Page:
I've been meaning to give MoneyWell a try, ... their online videos made it look pretty cool. Thanks for the reminder. :)
     
  10. DaveF macrumors 6502a

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    Aug 29, 2007
    Location:
    NoVA
    #10
    It wholly depends on your interests and needs.

    My observation is that most people want a simple way to watch the account balances and see the credit card bills when they come in. And they don't stick with it for the long term. If this is you, it seems any of these programs are just fine.

    But if you want to seriously track your finances for the next decade or two, with multiple accounts, entering individual receipts, entering payments before they hit your actual accounts, tracking mortgages, car loans, 401k, etc....life is tough. There is no good Mac program for this. The best choice currently is run Quicken or MS Money in BootCamp or Parallels / Fusion.
     
  11. iggypop macrumors member

    Joined:
    Jul 16, 2008
    #11
    As I work for the developer of iBank, I apologize for being nakedly promotional here. But to respond to the original poster: iBank is frequently updated (most recently in August, with another update in the wings), and offers excellent QIF conversion from Quicken for Mac or PC, direct connect with most online accounts, and fast, reliable sync from the iBank Mobile iPhone/iPod app. You can download a free trial of the desktop version (http://www.iggsoftware.com/ibank) or purchase with a 30-day, money-back guarantee. Questions? Check with our US-based support team, even if you're a trial user. I don't mean to make this a sales pitch - just want to say you have every opportunity to try iBank (or other apps that are out there) and see how it suits your needs.
     
  12. eclipse525 thread starter macrumors 6502a

    eclipse525

    Joined:
    Aug 5, 2003
    Location:
    USA, New York
    #12
    @PeggyD: Moneydance looks promising as well. I also like the fact that they've updated recently.

    @pasipple: MoneyWell is interesting with the whole bucket system they got going on but I don't know if that will translate well for me. I suppose if more people give it the thumbs up, I might have to give it a go.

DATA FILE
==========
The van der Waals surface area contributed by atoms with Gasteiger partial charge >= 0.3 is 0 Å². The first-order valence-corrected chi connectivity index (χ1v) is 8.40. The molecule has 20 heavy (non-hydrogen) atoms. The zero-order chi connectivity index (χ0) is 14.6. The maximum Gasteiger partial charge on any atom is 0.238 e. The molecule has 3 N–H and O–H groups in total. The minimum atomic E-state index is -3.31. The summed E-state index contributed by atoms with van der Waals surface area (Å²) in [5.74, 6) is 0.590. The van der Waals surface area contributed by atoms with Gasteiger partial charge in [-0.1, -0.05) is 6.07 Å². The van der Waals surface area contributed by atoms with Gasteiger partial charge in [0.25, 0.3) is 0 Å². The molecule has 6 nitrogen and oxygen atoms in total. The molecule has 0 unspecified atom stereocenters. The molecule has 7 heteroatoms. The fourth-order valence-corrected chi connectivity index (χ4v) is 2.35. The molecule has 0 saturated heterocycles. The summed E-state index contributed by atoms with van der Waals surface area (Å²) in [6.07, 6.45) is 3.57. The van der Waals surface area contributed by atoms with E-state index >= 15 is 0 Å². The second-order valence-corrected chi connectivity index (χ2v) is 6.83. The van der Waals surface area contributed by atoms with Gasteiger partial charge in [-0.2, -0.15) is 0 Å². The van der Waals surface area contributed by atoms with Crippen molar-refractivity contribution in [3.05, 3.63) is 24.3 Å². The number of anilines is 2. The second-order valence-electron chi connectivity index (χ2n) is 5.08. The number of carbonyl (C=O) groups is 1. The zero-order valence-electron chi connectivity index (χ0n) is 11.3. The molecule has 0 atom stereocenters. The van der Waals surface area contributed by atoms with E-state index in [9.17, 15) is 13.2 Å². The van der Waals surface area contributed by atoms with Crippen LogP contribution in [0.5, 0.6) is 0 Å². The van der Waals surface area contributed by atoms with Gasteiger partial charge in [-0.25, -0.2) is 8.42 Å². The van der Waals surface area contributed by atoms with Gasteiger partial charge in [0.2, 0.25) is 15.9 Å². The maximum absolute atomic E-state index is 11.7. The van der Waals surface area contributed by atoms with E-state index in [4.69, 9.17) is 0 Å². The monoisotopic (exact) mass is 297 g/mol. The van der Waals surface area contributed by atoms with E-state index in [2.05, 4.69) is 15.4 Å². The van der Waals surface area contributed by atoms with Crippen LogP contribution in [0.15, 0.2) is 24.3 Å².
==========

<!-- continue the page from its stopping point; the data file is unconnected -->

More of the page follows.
@Nugget: Ditching "Mint" just based on Intuit acquiring it, is a bit premature. You don't even know what direction they are going to take it. Apparently, from what I read they are allowing the company to run independently under the intuit umbrella as not to ruin the good that Mint.com has done. I'm sure eventually they will incorporate more and more Quicken type functionality but Mint is probably going to remain in tack for the most part. That is the main reason they bought Mint. They knew they had a better online product.

    @DaveF: I currently use an Excel spread sheet all done up with formulas to track income/expenses but I don't have it setup for my investments. To be honest, I've been at it for a while using this method and I just find it cumbersome. I really want an application that automates the processes. I know you still have to keep on top of it and I don't expect it to automate everything but just want to make it easier. Having it sync with my iPhone could be an example of easing the time spent entering expense. Being able to enter all my expense that I've entered through the course of a week just by syncing is invaluable. Time better spent doing other things. I know there isn't that one magic bullet application but something somewhat close with good support and updates on a regular would be a breath of fresh air right now.


    @iggypop: Thank you for the thumbs up on iBank. I fully intend on trying out a few of these applications but I just wanted to narrow down the field by getting peoples real world experiences. I felt this is a good way to weed out the bad ones and just focus on trying out the ones that are highly recommended.